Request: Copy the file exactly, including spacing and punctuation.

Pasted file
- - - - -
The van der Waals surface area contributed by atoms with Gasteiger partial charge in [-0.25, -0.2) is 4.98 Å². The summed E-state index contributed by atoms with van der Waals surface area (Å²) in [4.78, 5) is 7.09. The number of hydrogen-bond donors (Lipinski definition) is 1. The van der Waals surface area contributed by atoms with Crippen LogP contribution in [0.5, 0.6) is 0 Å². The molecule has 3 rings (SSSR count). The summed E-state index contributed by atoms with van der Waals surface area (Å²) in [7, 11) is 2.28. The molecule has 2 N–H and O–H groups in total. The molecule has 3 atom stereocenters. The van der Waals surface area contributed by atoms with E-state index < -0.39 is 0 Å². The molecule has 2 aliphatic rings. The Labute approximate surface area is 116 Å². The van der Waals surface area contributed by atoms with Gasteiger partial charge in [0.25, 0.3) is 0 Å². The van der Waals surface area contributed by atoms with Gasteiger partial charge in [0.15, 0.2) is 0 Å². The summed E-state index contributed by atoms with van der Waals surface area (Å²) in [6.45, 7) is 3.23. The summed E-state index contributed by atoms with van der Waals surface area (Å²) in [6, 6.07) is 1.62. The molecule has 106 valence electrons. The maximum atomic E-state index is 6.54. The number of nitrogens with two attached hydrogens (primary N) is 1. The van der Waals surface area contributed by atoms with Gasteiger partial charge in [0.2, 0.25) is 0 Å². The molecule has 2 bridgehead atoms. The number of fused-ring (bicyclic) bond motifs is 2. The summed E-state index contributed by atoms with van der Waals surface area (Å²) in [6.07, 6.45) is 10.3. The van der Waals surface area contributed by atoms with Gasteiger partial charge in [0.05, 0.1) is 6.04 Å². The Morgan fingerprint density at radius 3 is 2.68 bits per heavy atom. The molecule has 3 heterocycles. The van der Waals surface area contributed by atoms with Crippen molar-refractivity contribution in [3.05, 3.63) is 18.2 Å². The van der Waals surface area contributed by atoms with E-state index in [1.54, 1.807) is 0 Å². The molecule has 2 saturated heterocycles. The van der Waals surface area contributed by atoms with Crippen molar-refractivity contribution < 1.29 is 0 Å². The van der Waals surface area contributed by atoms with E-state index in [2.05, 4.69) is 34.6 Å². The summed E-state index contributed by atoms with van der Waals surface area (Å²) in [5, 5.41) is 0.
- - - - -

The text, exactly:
The van der Waals surface area contributed by atoms with Gasteiger partial charge in [-0.25, -0.2) is 4.98 Å². The summed E-state index contributed by atoms with van der Waals surface area (Å²) in [4.78, 5) is 7.09. The number of hydrogen-bond donors (Lipinski definition) is 1. The van der Waals surface area contributed by atoms with Crippen LogP contribution in [0.5, 0.6) is 0 Å². The molecule has 3 rings (SSSR count). The summed E-state index contributed by atoms with van der Waals surface area (Å²) in [7, 11) is 2.28. The molecule has 2 N–H and O–H groups in total. The molecule has 3 atom stereocenters. The van der Waals surface area contributed by atoms with E-state index < -0.39 is 0 Å². The molecule has 2 aliphatic rings. The Labute approximate surface area is 116 Å². The van der Waals surface area contributed by atoms with Gasteiger partial charge in [0.25, 0.3) is 0 Å². The van der Waals surface area contributed by atoms with Gasteiger partial charge in [0.15, 0.2) is 0 Å². The summed E-state index contributed by atoms with van der Waals surface area (Å²) in [6.45, 7) is 3.23. The summed E-state index contributed by atoms with van der Waals surface area (Å²) in [6, 6.07) is 1.62. The molecule has 106 valence electrons. The maximum atomic E-state index is 6.54. The number of nitrogens with two attached hydrogens (primary N) is 1. The van der Waals surface area contributed by atoms with Gasteiger partial charge in [0.2, 0.25) is 0 Å². The molecule has 2 bridgehead atoms. The number of fused-ring (bicyclic) bond motifs is 2. The summed E-state index contributed by atoms with van der Waals surface area (Å²) in [6.07, 6.45) is 10.3. The van der Waals surface area contributed by atoms with Gasteiger partial charge in [0.05, 0.1) is 6.04 Å². The Morgan fingerprint density at radius 3 is 2.68 bits per heavy atom. The molecule has 3 heterocycles. The van der Waals surface area contributed by atoms with Crippen molar-refractivity contribution in [3.05, 3.63) is 18.2 Å². The van der Waals surface area contributed by atoms with E-state index in [1.54, 1.807) is 0 Å². The molecule has 2 saturated heterocycles. The van der Waals surface area contributed by atoms with Crippen molar-refractivity contribution < 1.29 is 0 Å². The van der Waals surface area contributed by atoms with E-state index in [2.05, 4.69) is 34.6 Å². The summed E-state index contributed by atoms with van der Waals surface area (Å²) in [5, 5.41) is 0.